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FRI0245 How Reliable is the Scoring of Msasss in Clinical Practice in Centers Participating in Desir? Comparison with the Gold Standard Central Reading
  1. M. de Hooge1,
  2. P. Claudepierre2,
  3. A. Feydy3,
  4. M. Reijnierse1,
  5. A. Saraux4,
  6. M. Dougados3,
  7. D. van der Heijde1
  1. 1LUMC, Leiden, Netherlands
  2. 2Henri Mondor Teaching Hospital, Créteil
  3. 3Descartes University, Côchin Hospital, Paris
  4. 4CHU de la Cavale Blanche, Brest Cedex, France


Background Spinal X-rays are considered as gold standard for assessing structural damage in the spine in AS, and a scoring system, the modified Stoke Ankylosing Spondylitis Spinal Score (mSASSS) is the preferred assessment method. In clinical studies and therapeutic trials, the mSASSS scoring process is usually done by ≥1 trained readers. In daily practice, the ability of rheumatologists and radiologists to adequately use the mSASSS without a specific training is unknown. In addition, it is not known what the impact would be in studies when using the score of multiple readers in various centres as in daily practice, instead of using a centralized scoring with a few trained readers

Objectives To compare the results of the mSASSS of the local reading of baseline spinal X-rays to the centralized reading as the gold standard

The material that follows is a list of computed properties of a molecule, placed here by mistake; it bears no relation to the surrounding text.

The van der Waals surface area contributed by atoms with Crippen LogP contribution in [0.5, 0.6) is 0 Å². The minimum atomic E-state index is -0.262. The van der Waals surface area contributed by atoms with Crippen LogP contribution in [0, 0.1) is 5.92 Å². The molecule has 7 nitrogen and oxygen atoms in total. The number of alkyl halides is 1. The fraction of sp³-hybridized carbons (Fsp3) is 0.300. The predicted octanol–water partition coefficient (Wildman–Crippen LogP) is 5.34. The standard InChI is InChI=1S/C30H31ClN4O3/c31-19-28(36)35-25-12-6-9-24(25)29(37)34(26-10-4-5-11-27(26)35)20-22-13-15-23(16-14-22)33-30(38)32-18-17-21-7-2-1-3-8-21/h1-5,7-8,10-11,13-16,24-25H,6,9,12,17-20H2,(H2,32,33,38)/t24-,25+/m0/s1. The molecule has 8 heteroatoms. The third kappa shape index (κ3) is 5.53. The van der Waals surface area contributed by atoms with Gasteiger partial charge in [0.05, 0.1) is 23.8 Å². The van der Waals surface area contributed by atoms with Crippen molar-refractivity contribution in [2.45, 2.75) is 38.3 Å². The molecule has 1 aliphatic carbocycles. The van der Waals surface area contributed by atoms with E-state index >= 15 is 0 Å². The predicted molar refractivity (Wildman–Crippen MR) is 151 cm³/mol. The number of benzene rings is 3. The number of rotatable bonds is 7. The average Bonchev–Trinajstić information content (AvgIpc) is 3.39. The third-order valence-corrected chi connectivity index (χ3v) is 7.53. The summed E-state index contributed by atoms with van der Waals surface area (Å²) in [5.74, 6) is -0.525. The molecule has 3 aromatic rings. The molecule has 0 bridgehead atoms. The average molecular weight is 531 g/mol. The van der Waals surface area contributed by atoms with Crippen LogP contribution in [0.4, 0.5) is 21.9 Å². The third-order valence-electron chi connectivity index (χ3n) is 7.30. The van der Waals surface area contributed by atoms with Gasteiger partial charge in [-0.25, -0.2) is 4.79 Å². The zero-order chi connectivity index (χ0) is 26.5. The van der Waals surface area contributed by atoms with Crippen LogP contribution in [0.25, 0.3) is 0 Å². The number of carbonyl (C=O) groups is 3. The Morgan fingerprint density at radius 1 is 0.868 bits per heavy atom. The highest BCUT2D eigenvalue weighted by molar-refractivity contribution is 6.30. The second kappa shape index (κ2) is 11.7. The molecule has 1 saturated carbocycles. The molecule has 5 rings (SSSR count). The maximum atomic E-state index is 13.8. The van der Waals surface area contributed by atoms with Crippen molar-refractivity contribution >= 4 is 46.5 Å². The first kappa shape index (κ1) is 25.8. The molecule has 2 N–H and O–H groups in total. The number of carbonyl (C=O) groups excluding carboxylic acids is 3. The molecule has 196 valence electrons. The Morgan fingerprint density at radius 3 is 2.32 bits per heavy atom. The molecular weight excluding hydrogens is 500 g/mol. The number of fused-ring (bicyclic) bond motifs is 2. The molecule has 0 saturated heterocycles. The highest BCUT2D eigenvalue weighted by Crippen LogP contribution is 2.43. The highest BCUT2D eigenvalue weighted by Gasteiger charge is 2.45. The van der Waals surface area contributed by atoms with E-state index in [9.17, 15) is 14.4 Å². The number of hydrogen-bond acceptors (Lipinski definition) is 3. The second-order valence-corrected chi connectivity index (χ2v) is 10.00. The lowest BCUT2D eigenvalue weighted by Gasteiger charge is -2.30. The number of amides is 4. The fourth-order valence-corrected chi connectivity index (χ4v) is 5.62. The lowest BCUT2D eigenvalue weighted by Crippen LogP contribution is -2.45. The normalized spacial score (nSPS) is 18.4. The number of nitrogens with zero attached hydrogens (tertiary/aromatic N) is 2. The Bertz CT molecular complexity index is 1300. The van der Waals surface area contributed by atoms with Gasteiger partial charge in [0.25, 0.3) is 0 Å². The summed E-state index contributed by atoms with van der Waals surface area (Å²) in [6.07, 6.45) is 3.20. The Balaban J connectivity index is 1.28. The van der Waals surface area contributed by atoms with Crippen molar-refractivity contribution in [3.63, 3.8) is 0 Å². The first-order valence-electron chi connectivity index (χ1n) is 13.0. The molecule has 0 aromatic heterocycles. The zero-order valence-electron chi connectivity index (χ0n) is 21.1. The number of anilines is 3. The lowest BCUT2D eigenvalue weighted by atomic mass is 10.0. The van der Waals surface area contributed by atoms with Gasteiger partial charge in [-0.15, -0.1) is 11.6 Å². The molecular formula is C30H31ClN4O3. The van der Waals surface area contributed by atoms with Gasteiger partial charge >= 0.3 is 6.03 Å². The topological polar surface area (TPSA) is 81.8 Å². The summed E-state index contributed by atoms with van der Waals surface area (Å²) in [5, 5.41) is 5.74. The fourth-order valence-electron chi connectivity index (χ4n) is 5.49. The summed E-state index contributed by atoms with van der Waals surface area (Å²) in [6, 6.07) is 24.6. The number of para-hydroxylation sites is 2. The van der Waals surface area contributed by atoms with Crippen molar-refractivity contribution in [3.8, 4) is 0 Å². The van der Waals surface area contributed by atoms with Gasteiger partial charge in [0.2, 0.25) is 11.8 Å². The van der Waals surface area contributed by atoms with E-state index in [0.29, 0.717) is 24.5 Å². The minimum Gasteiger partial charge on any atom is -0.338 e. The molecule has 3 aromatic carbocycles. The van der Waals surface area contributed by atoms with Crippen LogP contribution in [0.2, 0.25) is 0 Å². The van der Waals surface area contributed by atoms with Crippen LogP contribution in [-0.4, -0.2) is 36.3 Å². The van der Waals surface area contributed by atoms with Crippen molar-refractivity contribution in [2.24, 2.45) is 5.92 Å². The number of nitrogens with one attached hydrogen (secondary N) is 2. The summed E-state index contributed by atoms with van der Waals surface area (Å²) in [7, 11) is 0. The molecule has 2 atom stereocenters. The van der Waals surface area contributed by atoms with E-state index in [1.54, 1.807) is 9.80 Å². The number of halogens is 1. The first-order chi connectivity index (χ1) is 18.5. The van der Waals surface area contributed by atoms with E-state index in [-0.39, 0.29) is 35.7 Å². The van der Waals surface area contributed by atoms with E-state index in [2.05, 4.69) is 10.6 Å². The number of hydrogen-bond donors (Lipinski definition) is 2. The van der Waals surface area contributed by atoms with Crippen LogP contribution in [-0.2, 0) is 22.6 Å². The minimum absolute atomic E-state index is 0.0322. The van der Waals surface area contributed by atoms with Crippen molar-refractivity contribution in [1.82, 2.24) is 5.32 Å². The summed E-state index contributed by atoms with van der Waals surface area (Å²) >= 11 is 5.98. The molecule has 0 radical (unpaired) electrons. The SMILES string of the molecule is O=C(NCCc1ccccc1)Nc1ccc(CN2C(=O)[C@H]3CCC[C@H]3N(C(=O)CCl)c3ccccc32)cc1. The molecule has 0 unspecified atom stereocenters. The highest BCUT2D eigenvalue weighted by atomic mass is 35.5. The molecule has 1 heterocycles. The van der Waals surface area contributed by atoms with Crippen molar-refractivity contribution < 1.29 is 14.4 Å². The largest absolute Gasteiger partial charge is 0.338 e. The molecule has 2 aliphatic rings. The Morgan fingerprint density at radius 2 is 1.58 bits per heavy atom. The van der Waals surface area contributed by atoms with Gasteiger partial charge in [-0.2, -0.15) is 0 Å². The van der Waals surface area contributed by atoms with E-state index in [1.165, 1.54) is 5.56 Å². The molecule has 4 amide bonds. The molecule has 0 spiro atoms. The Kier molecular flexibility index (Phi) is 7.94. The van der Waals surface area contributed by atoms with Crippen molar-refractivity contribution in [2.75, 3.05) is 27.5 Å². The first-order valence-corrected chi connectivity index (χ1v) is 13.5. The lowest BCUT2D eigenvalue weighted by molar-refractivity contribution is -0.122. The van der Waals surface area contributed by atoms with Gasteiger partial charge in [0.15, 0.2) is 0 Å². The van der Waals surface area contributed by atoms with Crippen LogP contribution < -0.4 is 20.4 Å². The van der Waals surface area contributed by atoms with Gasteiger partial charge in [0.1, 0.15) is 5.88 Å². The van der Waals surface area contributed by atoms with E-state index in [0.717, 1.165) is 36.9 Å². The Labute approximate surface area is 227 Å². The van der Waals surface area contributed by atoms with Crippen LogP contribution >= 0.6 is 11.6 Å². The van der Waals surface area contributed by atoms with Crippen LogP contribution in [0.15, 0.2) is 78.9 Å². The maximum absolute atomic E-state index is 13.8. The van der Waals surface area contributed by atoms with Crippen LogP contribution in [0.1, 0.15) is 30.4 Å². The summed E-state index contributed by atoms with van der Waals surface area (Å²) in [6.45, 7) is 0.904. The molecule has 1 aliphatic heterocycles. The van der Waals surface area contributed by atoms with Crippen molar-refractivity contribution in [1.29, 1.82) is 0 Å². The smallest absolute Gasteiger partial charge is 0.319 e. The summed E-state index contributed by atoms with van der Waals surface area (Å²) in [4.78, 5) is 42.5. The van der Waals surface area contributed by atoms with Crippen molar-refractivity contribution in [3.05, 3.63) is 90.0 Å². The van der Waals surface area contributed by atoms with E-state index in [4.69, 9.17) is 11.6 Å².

Methods Patients aged 18-50 with recent chronic back pain (≥3 months, ≤3 years) from 25 participating centers in France were included in the DESIR (Devenir des Spondylarthropathies Indifferenciées Récentes) -cohort (n=708). All available baseline X-rays of cervical and lumbar spine were scored by the local radiologist/rheumatologist who might have access to clinical data, according to the mSASSS scoring method. In addition, 2 well-calibrated centralized readers independently scored the same X-rays, blinded for any other data. In case the centralized readers disagreed, an experienced radiologist served as adjudicator. Agreement between the 2 centralized readers, and between the local and centralized scores was calculated (Kappa; percentage agreement). To calculate the agreement between readers a cut-off of ≥1 for mSASSS was used. When comparing centralized readers with local readers the mSASSS of the centralized readers was combined

Results Patients with complete X- ray data (n=664) were included in these analyses. The large majority of patients had a normal mSASSS both scored by the central and local readers. The agreement between the 2 centralized readers was 89.3% with a kappa of 0.50 (see Table 1). Comparing the local readings with the centralized scores there was an agreement in 72.2% of the cases with a kappa of 0.19. The local readers scored an mSASSS ≥1 in 169 cases, while this was in 119 cases if scored by central readers

Table 1

Conclusions The agreement between two trained central readers is better than between central and local readers. Local readers overestimate damage in the spine in comparison to the gold standard of central reading

Disclosure of Interest None declared

DOI 10.1136/annrheumdis-2014-eular.1522

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